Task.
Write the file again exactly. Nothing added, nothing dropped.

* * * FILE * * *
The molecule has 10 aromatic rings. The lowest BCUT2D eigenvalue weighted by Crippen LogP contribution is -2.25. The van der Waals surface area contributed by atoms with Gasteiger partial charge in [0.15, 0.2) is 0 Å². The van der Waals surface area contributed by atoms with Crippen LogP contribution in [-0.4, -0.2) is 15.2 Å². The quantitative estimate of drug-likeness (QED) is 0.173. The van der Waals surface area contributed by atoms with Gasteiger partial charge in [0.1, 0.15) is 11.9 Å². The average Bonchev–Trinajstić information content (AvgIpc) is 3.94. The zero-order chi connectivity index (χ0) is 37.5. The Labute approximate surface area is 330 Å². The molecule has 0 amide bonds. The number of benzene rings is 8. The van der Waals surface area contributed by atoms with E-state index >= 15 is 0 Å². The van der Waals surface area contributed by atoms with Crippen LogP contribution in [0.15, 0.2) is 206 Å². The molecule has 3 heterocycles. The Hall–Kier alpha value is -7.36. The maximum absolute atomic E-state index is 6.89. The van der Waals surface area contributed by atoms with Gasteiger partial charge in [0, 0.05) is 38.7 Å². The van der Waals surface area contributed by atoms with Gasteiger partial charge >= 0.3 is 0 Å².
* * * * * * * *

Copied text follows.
The molecule has 10 aromatic rings. The lowest BCUT2D eigenvalue weighted by Crippen LogP contribution is -2.25. The van der Waals surface area contributed by atoms with Gasteiger partial charge in [0.15, 0.2) is 0 Å². The van der Waals surface area contributed by atoms with Crippen LogP contribution in [-0.4, -0.2) is 15.2 Å². The quantitative estimate of drug-likeness (QED) is 0.173. The van der Waals surface area contributed by atoms with Gasteiger partial charge in [0.1, 0.15) is 11.9 Å². The average Bonchev–Trinajstić information content (AvgIpc) is 3.94. The zero-order chi connectivity index (χ0) is 37.5. The Labute approximate surface area is 330 Å². The molecule has 0 amide bonds. The number of benzene rings is 8. The van der Waals surface area contributed by atoms with E-state index >= 15 is 0 Å². The van der Waals surface area contributed by atoms with Crippen LogP contribution in [0.15, 0.2) is 206 Å². The molecule has 3 heterocycles. The Hall–Kier alpha value is -7.36. The maximum absolute atomic E-state index is 6.89. The van der Waals surface area contributed by atoms with Gasteiger partial charge in [0, 0.05) is 38.7 Å². The van der Waals surface area contributed by atoms with Gasteiger partial charge >= 0.3 is 0 Å².